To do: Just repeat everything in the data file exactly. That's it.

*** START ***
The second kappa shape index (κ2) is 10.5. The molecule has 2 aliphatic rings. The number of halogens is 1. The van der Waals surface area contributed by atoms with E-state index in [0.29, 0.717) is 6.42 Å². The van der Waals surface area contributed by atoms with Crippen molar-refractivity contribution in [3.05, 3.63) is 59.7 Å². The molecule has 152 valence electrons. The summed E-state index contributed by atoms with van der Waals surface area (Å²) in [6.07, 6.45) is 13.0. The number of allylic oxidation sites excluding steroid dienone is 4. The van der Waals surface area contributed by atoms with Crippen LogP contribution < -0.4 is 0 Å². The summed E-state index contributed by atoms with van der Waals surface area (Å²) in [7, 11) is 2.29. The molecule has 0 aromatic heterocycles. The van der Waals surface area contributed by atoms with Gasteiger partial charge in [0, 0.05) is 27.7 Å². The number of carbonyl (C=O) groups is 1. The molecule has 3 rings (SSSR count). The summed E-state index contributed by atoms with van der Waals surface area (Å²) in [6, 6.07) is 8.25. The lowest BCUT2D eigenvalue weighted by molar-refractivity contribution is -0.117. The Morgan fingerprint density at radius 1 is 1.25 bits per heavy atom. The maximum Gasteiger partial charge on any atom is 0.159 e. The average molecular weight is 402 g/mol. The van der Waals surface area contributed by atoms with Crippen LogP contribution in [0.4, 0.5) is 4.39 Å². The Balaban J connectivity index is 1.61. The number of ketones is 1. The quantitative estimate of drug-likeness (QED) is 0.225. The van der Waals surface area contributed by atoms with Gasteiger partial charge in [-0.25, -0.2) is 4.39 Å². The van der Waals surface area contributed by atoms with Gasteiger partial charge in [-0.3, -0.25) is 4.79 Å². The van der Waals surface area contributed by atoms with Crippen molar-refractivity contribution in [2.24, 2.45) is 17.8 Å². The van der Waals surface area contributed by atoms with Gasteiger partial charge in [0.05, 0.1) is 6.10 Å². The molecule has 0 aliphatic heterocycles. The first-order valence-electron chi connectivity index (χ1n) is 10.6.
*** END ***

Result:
The second kappa shape index (κ2) is 10.5. The molecule has 2 aliphatic rings. The number of halogens is 1. The van der Waals surface area contributed by atoms with E-state index in [0.29, 0.717) is 6.42 Å². The van der Waals surface area contributed by atoms with Crippen molar-refractivity contribution in [3.05, 3.63) is 59.7 Å². The molecule has 152 valence electrons. The summed E-state index contributed by atoms with van der Waals surface area (Å²) in [6.07, 6.45) is 13.0. The number of allylic oxidation sites excluding steroid dienone is 4. The van der Waals surface area contributed by atoms with Crippen LogP contribution < -0.4 is 0 Å². The summed E-state index contributed by atoms with van der Waals surface area (Å²) in [7, 11) is 2.29. The molecule has 0 aromatic heterocycles. The van der Waals surface area contributed by atoms with Gasteiger partial charge in [0, 0.05) is 27.7 Å². The number of carbonyl (C=O) groups is 1. The molecule has 3 rings (SSSR count). The summed E-state index contributed by atoms with van der Waals surface area (Å²) in [6, 6.07) is 8.25. The lowest BCUT2D eigenvalue weighted by molar-refractivity contribution is -0.117. The Morgan fingerprint density at radius 1 is 1.25 bits per heavy atom. The maximum Gasteiger partial charge on any atom is 0.159 e. The average molecular weight is 402 g/mol. The van der Waals surface area contributed by atoms with Crippen LogP contribution in [0.4, 0.5) is 4.39 Å². The Balaban J connectivity index is 1.61. The number of ketones is 1. The quantitative estimate of drug-likeness (QED) is 0.225. The van der Waals surface area contributed by atoms with Gasteiger partial charge in [-0.25, -0.2) is 4.39 Å². The van der Waals surface area contributed by atoms with Gasteiger partial charge in [-0.3, -0.25) is 4.79 Å². The van der Waals surface area contributed by atoms with Crippen molar-refractivity contribution in [2.24, 2.45) is 17.8 Å². The van der Waals surface area contributed by atoms with Gasteiger partial charge in [0.05, 0.1) is 6.10 Å². The molecule has 0 aliphatic heterocycles. The first-order valence-electron chi connectivity index (χ1n) is 10.6.